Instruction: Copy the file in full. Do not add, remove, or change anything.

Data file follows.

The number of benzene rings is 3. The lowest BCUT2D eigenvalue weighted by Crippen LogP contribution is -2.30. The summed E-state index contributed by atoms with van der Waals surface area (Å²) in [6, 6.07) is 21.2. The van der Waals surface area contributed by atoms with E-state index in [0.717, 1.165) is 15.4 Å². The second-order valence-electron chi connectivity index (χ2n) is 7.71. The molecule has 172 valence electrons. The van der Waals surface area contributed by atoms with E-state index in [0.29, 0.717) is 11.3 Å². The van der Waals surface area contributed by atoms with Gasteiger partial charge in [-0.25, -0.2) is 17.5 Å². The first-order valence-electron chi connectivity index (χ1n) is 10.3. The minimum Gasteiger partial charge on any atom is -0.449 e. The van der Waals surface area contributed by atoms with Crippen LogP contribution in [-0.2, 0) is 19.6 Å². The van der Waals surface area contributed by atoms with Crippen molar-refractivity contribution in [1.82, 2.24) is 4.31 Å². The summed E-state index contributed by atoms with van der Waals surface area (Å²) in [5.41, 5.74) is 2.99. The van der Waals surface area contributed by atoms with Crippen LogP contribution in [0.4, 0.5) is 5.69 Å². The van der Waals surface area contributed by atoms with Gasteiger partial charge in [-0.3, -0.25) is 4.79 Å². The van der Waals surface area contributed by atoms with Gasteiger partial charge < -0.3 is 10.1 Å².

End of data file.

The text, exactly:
The number of benzene rings is 3. The lowest BCUT2D eigenvalue weighted by Crippen LogP contribution is -2.30. The summed E-state index contributed by atoms with van der Waals surface area (Å²) in [6, 6.07) is 21.2. The van der Waals surface area contributed by atoms with E-state index in [0.717, 1.165) is 15.4 Å². The second-order valence-electron chi connectivity index (χ2n) is 7.71. The molecule has 172 valence electrons. The van der Waals surface area contributed by atoms with E-state index in [0.29, 0.717) is 11.3 Å². The van der Waals surface area contributed by atoms with Gasteiger partial charge in [-0.25, -0.2) is 17.5 Å². The first-order valence-electron chi connectivity index (χ1n) is 10.3. The minimum Gasteiger partial charge on any atom is -0.449 e. The van der Waals surface area contributed by atoms with Crippen LogP contribution in [-0.2, 0) is 19.6 Å². The van der Waals surface area contributed by atoms with Crippen molar-refractivity contribution in [1.82, 2.24) is 4.31 Å². The summed E-state index contributed by atoms with van der Waals surface area (Å²) in [5.41, 5.74) is 2.99. The van der Waals surface area contributed by atoms with Crippen LogP contribution in [0.4, 0.5) is 5.69 Å². The van der Waals surface area contributed by atoms with Gasteiger partial charge in [-0.3, -0.25) is 4.79 Å². The van der Waals surface area contributed by atoms with Gasteiger partial charge < -0.3 is 10.1 Å².